2.2. Establishment of a Rat Model of RA

Bovine type II collagen was combined with Freund’s complete adjuvant to form a 25 mg/mL emulsion; multiple injections of the combined emulsion were then given into the tail root of the experimental rats. In order to establish a rat model of RA, a second booster immunization was performed on the left tail root of the rats after 21 days. After 21 days of booster immunization, the arthritis index (AI) was used as a criterion for estimating whether the model was successfully established. Rats in the RAS group were given SsnB (300 mg/kg) every day for 14 days after RA modelling. Rats in the RAI group were treated with Iguratimod (10 mg/kg) every day for 14 days after RA modelling. Rats in the RASN group were treated with NLRP3 inflammasome activator Nigericin (4 mg/kg) administrated intraperitoneally every two days [26] and meanwhile given SsnB (300 mg/kg) every day for 14 days after RA modelling.

The Sham group was only given the same dose of saline solution. After 14 days of continuous administration, we observed and recorded the skin color, temperature, infection status, hindfoot movement, and joint swelling status, of the hind feet and tread joints in each rat from each group.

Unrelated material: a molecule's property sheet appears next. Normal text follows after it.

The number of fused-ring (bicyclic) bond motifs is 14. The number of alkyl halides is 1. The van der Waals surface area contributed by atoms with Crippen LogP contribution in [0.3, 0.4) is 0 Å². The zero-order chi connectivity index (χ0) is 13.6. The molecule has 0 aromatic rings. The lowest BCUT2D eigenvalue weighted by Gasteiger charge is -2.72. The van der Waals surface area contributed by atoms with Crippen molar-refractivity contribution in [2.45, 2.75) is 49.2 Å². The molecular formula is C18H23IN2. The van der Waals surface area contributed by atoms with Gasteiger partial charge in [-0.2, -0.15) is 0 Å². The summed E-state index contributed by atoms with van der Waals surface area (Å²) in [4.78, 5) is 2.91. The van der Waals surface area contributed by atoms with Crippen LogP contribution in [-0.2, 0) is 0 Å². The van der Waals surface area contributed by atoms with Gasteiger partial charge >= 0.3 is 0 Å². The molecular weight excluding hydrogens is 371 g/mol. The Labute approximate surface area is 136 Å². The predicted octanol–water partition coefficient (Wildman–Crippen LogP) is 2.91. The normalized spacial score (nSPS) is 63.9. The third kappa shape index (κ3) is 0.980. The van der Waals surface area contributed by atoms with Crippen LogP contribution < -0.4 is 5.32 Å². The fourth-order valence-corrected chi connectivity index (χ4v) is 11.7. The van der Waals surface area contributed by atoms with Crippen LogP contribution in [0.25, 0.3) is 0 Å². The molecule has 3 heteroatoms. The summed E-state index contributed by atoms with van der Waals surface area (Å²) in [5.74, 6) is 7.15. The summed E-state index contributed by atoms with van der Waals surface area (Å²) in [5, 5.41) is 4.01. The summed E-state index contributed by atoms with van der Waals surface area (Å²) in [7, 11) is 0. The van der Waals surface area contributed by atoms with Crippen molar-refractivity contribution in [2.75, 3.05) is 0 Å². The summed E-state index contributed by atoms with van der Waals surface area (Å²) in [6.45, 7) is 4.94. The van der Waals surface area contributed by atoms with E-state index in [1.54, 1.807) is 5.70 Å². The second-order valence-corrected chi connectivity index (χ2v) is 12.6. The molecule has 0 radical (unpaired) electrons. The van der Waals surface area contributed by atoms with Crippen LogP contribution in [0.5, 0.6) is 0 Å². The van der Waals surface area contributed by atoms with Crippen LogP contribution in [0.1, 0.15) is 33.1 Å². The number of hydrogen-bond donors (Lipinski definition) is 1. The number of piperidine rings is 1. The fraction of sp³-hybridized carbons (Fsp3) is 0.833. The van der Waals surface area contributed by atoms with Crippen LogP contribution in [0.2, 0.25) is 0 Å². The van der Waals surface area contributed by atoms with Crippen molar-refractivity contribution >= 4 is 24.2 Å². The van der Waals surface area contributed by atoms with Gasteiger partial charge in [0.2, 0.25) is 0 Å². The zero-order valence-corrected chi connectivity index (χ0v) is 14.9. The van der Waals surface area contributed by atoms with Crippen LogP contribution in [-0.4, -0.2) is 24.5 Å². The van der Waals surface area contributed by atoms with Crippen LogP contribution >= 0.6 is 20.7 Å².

2.3. The Scoring of Arthritis in Rats

We made regular observations of the hind feet of all rats. The arthritis score was evaluated by applying the arthritis index score method. This method is based on the degree, range, and deformation of the joint, redness and swelling, dryness and loss of lustre in the fur, and symptoms of reduced activity. The two hind feet of each rat were evaluated, and the mean arthritis score for each group was calculated. The arthritis scores were evaluated as follows: 0 point—no redness or swelling; 1 point—red spots or mild swelling; 2 points—moderate swellings at the joint site; 3 points—severe swellings; and 4 points—deformed joints and no weight bearing. The highest possible arthritis score was 16 points.